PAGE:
Live like a monkey in the Laotian rainforest
"Were Tarzan to dream up an ecotourism adventure, it would probably look a lot like the Gibbon Experience."
Each week, we spotlight a dream vacation recommended by some of the industry's top travel writers. This week's pick is Laos.
"Were Tarzan to dream up an ecotourism adventure, it would probably look a lot like the Gibbon Experience," said Eliot Stein at The Washington Post. For our recent honeymoon, my wife and I jumped right in, spending three days in northwestern Laos flying on zip lines high above the treetops of a rainforest, then sleeping in one of the highest-perched tree houses in the world. The thatched open-air shelters are reachable only by zip line, so women from the nearby villages fly in each evening to deliver your dinner. "Every morning, you wake up, slide on a harness, and essentially toss yourself out of a 15-story building."
A two-hour drive from Ban Houayxay, capital of Bokeo province, brought us to the edge of the forest. Hiking in, we were "quickly engulfed in a riot of twisting vines, studded palm leaves, and massive banyan trees." We were accompanied by two guides, Phad and Si — part of a small army of locals who either serve Gibbon Experience guests or work to maintain a 525-square-mile nature preserve funded by visitor fees. At our first drop point, high on a mountainside, Phad offered a one-line addendum to our crash course in zip-lining: "Don't look down." A moment later, I was airborne, and unable to resist catching a glimpse of my tiny shadow racing across the treetops hundreds of feet below. I screamed all the way to the next platform, where Si was waiting to catch me.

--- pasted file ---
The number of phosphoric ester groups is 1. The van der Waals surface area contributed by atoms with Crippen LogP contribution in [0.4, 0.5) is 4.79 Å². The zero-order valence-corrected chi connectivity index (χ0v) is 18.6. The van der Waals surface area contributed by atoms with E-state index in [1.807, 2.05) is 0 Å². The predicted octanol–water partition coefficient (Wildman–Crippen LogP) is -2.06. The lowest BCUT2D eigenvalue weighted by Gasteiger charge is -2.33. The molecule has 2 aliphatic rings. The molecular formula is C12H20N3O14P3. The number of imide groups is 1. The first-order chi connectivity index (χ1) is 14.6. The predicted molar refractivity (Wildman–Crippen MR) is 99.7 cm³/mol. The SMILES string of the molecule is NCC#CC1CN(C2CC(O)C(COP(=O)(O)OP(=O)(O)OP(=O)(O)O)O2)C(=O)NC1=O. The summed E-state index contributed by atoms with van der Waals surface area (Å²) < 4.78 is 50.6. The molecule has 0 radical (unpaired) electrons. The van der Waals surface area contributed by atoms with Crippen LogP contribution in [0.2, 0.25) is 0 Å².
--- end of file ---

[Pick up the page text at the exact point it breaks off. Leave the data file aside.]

We owed it all to a small primate: the Laotian black-crested gibbon, a critically endangered subspecies that was disappearing from the Bokeo forest before conservationists started building the tree houses. The gibbon's numbers are now rebounding, but we never spotted one as we hiked between zip-line flights. Just after dawn on our final day, though, we heard one calling for its mate — "an eerie, ascending whooping sound" that echoed through the canopy. In the silence that followed, we scanned the trees for the call's source until, somewhere farther off, a second gibbon started hooting back to the first. Though we eventually gave up on a sighting, "we listened, completely captivated, as the back-and-forth notes blossomed into a duet."